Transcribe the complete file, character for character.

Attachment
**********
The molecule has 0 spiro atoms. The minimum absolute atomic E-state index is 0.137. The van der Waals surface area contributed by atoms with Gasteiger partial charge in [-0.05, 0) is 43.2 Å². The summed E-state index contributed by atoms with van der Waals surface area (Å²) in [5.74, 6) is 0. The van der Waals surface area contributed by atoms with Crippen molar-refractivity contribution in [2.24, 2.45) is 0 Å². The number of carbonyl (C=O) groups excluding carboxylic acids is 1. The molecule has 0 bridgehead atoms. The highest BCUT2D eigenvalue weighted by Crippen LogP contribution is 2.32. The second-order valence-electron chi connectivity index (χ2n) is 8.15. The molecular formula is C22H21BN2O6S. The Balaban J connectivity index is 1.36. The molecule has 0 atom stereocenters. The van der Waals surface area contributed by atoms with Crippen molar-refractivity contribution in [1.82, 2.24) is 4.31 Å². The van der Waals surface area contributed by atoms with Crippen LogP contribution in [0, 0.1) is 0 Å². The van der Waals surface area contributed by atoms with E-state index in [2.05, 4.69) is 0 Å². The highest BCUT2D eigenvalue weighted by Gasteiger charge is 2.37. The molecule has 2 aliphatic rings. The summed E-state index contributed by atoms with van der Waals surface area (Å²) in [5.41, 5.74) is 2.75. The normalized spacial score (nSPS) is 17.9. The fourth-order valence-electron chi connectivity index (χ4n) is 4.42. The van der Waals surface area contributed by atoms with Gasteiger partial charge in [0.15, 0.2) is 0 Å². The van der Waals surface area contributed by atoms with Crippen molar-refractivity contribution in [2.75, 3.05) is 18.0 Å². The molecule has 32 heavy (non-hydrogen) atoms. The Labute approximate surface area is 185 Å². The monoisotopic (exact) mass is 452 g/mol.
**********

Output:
The molecule has 0 spiro atoms. The minimum absolute atomic E-state index is 0.137. The van der Waals surface area contributed by atoms with Gasteiger partial charge in [-0.05, 0) is 43.2 Å². The summed E-state index contributed by atoms with van der Waals surface area (Å²) in [5.74, 6) is 0. The van der Waals surface area contributed by atoms with Crippen molar-refractivity contribution in [2.24, 2.45) is 0 Å². The number of carbonyl (C=O) groups excluding carboxylic acids is 1. The molecule has 0 bridgehead atoms. The highest BCUT2D eigenvalue weighted by Crippen LogP contribution is 2.32. The second-order valence-electron chi connectivity index (χ2n) is 8.15. The molecular formula is C22H21BN2O6S. The Balaban J connectivity index is 1.36. The molecule has 0 atom stereocenters. The van der Waals surface area contributed by atoms with Crippen molar-refractivity contribution in [1.82, 2.24) is 4.31 Å². The van der Waals surface area contributed by atoms with Crippen LogP contribution in [0, 0.1) is 0 Å². The van der Waals surface area contributed by atoms with E-state index in [2.05, 4.69) is 0 Å². The highest BCUT2D eigenvalue weighted by Gasteiger charge is 2.37. The molecule has 2 aliphatic rings. The summed E-state index contributed by atoms with van der Waals surface area (Å²) in [5.41, 5.74) is 2.75. The normalized spacial score (nSPS) is 17.9. The fourth-order valence-electron chi connectivity index (χ4n) is 4.42. The van der Waals surface area contributed by atoms with Gasteiger partial charge in [0.15, 0.2) is 0 Å². The van der Waals surface area contributed by atoms with Crippen molar-refractivity contribution in [2.75, 3.05) is 18.0 Å². The molecule has 32 heavy (non-hydrogen) atoms. The Labute approximate surface area is 185 Å². The monoisotopic (exact) mass is 452 g/mol.